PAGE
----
# of Developers x Avg. Productivity = Software Innovation

If you look around it is clear that software is a key determinate of a company’s valuation and financial success. Over the last 10 years it’s role has quietly shift from business-process enablement to revenue engine and competitive differentiation.

Given the strategic importance and huge investments that are being made, every executive wants to know why aren’t we faster? To answer this questions let’s unpack the equation below.

#1 Capacity model

The first component is about understanding your development capacity. Today you might measure this through a headcount plan or a contract you have in place with an outsourced service provider.

This is a good starting point, but in many ways it only gives you a rough swag. It doesn’t account for slips in your hiring plan, time for ramping developers or their vacations, team churn, bug fixing distractions, or shifts in priorities.

To get a real-time view, it is best to look for the footprints hidden in your code and monitor development capacity based on the number of person days spent touching the code.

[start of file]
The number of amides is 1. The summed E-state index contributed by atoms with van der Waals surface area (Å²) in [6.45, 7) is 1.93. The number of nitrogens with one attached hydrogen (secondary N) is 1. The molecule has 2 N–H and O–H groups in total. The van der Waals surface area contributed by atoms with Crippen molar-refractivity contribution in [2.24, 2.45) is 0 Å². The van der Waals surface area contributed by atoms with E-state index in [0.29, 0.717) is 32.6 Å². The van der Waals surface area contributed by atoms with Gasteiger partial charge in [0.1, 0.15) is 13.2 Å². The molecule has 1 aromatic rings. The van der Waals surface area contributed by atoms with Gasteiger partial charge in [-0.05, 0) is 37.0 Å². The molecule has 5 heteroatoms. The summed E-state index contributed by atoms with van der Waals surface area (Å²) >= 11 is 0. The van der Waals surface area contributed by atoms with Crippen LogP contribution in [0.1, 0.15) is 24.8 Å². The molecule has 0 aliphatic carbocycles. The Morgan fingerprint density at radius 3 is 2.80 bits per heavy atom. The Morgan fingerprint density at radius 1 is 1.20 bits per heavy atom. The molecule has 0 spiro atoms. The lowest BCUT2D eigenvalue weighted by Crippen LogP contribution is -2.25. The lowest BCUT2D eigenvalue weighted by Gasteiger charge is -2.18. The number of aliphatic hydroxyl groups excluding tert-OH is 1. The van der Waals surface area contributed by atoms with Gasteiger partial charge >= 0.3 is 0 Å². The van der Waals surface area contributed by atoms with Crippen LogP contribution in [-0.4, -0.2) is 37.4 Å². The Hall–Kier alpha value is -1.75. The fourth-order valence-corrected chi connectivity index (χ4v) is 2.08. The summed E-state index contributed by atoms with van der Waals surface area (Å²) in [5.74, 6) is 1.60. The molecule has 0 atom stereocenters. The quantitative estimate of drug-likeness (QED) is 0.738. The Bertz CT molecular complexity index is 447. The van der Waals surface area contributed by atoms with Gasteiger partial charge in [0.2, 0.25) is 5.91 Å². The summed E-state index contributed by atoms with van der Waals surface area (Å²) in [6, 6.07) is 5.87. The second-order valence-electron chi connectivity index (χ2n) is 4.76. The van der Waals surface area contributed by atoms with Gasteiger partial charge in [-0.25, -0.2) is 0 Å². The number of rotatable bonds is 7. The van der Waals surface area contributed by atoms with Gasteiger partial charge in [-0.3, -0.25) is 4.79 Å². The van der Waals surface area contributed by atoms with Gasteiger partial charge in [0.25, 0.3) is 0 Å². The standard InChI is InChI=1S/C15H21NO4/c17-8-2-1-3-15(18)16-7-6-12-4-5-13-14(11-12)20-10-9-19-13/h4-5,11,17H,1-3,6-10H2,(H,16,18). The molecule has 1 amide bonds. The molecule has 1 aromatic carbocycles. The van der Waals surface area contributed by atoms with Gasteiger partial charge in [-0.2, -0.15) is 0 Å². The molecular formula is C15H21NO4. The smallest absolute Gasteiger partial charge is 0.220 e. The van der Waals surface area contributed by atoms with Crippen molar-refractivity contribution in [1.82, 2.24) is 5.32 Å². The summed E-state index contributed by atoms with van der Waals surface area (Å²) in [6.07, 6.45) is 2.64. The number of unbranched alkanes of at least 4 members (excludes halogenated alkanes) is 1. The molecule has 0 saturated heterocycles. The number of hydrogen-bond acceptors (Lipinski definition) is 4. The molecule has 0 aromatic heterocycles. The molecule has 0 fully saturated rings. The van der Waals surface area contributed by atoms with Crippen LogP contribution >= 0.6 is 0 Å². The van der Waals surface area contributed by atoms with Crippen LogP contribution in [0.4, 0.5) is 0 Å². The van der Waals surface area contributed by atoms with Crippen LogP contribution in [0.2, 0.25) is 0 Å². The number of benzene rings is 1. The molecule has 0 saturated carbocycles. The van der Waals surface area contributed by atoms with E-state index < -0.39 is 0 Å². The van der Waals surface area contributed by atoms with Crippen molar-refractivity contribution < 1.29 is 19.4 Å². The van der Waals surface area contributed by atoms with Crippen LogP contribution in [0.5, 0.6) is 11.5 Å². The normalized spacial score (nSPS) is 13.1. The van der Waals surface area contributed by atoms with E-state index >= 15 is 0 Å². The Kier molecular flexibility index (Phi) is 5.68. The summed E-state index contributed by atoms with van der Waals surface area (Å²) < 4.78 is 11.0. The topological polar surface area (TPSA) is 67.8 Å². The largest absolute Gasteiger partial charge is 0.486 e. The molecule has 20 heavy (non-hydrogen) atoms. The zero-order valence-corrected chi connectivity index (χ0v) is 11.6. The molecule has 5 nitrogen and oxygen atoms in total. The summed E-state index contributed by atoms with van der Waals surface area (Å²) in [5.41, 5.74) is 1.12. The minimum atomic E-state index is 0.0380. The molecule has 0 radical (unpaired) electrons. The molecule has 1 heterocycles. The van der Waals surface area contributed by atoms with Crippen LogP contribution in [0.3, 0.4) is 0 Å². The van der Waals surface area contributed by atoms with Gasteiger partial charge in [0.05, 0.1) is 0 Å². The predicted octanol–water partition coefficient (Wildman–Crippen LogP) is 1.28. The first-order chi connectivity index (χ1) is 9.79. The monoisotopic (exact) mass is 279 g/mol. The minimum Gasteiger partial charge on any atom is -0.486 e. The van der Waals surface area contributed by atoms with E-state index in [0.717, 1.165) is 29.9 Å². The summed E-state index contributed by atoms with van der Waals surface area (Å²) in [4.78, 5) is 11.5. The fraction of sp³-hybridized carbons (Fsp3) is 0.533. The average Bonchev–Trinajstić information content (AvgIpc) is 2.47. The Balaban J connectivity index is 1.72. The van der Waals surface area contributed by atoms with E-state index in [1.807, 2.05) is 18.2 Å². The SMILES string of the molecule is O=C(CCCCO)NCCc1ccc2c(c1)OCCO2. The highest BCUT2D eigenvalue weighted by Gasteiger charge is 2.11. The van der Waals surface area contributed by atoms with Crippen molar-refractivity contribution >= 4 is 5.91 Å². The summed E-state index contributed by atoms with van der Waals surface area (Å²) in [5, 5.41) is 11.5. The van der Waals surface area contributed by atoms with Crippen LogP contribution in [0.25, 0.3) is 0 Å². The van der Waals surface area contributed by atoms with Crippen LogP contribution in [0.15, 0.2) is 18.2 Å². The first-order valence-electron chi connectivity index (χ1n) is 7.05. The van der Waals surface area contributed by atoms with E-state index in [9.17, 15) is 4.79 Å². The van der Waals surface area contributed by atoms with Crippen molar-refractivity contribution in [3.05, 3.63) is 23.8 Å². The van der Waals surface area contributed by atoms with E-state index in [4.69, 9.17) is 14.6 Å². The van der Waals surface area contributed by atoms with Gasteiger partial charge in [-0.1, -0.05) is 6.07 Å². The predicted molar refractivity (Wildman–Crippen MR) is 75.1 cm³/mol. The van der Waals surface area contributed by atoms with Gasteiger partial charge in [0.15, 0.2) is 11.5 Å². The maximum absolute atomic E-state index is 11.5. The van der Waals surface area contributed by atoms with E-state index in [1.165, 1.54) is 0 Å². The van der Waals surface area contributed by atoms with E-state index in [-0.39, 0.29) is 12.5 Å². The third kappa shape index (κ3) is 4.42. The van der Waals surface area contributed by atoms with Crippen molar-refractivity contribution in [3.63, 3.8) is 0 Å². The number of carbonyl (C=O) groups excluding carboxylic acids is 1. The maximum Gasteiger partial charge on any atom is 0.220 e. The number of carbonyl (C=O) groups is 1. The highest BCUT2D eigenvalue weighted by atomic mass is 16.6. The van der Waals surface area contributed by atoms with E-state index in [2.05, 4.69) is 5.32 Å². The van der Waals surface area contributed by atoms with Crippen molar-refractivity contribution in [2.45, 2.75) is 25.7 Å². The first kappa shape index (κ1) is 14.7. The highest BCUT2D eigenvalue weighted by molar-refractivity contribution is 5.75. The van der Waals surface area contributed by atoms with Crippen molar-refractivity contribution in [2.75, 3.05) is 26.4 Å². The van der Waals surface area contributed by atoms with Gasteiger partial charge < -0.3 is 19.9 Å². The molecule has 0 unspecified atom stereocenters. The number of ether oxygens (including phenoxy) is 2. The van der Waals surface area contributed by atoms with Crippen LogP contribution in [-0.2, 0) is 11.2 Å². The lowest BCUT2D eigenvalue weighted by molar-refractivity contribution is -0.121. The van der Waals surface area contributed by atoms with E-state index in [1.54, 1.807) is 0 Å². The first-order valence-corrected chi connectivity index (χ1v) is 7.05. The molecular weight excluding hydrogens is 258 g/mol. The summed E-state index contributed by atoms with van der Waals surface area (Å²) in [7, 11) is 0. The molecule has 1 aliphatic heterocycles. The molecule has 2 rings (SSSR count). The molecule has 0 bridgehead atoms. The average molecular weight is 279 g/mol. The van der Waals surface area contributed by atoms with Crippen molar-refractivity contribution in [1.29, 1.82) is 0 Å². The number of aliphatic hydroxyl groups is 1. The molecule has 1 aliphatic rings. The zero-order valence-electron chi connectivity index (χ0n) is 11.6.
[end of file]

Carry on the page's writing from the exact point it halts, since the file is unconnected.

This approach for measuring your development capacity works at a macro level, while also giving you the ability to easily drill down into specific business units, geographies, projects, applications, teams, and service providers to understand fluctuations over time. As an executive, you can ensure you’re investing in the company’s strategic priorities, and as a development team or a project manager, you could use this insight to advocate for resources.

#2 Developer productivity

The second part of the equation is about understanding developer productivity. To be clear, there are many variables that go into productivity, and many would argue that measuring and managing it is as much an art as it is a science. That said, a single metric that is directionally accurate can be a source of truth for all kinds of things — e.g. talent development, vendor performance, training effectiveness, impact of team churn, documentation completeness, development methodologies, and developer tool usage.

With any productivity metic it’s also important to be able to drill into individual factors that influence the score (e.g. time spent working in complex code, bug fixing ratios, team churn) to see how they are trending and what your biggest levers for improving productivity are.

If this posts sparks a thought, or if you’ve got a question, reach out to me on Twitter or LinkedIn. You can also visit the resource library on Seerene.com.